Specialty:

    How Is Benign Prostatic Hyperplasia Treated

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    Treatment options for benign prostatic hyperplasia may include

    • lifestyle changes
    • minimally invasive procedures
    • surgery

    A health care provider treats benign prostatic hyperplasia based on the severity of symptoms, how much the symptoms affect a mans daily life, and a mans preferences.

    Men may not need treatment for a mildly enlarged prostate unless their symptoms are bothersome and affecting their quality of life. In these cases, instead of treatment, a urologist may recommend regular checkups. If benign prostatic hyperplasia symptoms become bothersome or present a health risk, a urologist most often recommends treatment.

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    Lifestyle Changes For Bph

    • Limit the amount of fluids you drink in the evening, 1 to 2 hours before bed, to help avoid frequent nighttime urination.
    • Urinate when you need to and schedule regular bathroom breaks double voiding .
    • Limit caffeine and alcohol, which can worsen symptoms.
    • Lose weight if needed, and exercise daily. Obesity is associated with BPH.
    • Avoid drugs that have “anticholinergic” properties, such as decongestants , or first generation antihistamines like diphenhydramine . These drugs may prevent muscle relaxation in the prostate, worsen urinary symptoms, and can make it harder to urinate.
    • Stay warm: Cold temperatures can cause you to retain urine and increase frequent urination.
    • Pelvic floor muscle training

    Benign Prostatic Hyperplasia With Lower Urinary Tract Symptoms N401

    The ICD10 code for the diagnosis “Benign prostatic hyperplasia with lower urinary tract symptoms” is “N40.1”. N40.1 is a VALID/BILLABLE ICD10 code, i.e it is valid for submission for HIPAA-covered transactions.

    • N40.1 is a billable/specific ICD-10-CM code that can be used to indicate a diagnosis for reimbursement purposes.
    • The 2019 edition of ICD-10-CM N40.1 became effective on October 1, 2018.
    • This is the American ICD-10-CM version of N40.1 – other international versions of ICD-10 N40.1 may differ.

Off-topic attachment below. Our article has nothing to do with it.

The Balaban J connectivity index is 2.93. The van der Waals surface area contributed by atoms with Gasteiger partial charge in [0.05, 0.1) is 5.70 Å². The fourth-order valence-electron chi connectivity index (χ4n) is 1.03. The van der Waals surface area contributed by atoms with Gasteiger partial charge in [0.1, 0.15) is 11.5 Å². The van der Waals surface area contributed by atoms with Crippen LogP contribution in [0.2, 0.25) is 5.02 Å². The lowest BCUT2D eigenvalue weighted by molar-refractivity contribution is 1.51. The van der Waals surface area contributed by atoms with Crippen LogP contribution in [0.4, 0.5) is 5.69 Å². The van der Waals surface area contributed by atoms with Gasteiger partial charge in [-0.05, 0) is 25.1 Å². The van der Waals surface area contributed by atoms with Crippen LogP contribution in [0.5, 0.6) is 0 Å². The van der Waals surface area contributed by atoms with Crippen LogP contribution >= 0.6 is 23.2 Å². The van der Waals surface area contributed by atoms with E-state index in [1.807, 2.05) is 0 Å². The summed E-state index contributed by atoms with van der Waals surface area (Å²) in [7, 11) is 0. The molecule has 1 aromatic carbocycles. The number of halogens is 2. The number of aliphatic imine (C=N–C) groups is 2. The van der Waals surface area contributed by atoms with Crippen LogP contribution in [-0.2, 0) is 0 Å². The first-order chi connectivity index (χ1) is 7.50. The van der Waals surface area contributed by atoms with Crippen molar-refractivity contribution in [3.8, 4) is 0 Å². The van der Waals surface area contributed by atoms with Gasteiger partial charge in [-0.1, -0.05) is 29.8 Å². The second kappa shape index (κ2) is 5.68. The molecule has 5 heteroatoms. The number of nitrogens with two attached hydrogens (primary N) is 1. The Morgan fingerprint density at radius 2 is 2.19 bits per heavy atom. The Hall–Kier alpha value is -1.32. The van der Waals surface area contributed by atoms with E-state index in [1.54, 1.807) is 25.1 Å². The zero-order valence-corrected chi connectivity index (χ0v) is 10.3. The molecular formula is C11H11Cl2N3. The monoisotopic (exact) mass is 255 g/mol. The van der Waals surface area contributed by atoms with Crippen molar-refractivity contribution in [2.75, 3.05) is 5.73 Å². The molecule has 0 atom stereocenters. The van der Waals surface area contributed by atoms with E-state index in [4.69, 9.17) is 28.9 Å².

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    What Are The Symptoms Of Benign Prostatic Hyperplasia

    Lower urinary tract symptoms suggestive of benign prostatic hyperplasia may include

    • urinary frequencyurination eight or more times a day
    • urinary urgencythe inability to delay urination
    • trouble starting a urine stream
    • a weak or an interrupted urine stream
    • dribbling at the end of urination
    • nocturiafrequent urination during periods of sleep
    • urinary incontinencethe accidental loss of urine
    • pain after ejaculation or during urination
    • urine that has an unusual color or smell

    Symptoms of benign prostatic hyperplasia most often come from

    • a blocked urethra
    • a bladder that is overworked from trying to pass urine through the blockage

    The size of the prostate does not always determine the severity of the blockage or symptoms. Some men with greatly enlarged prostates have little blockage and few symptoms, while other men who have minimally enlarged prostates have greater blockage and more symptoms. Less than half of all men with benign prostatic hyperplasia have lower urinary tract symptoms.3

    What Is The Icd 10 Code For Bph With Obstruction

    #168 Naturally occurring benign prostatic hyperplasia in aged rodents: histologic evaluation and…

    3.9/5symptomsdiagnosis

    Likewise, what is the ICD 10 CM code for benign prostatic hyperplasia with urinary retention?

    N40. 1 – Benign prostatic hyperplasia with lower urinary tract symptoms. ICD10CM.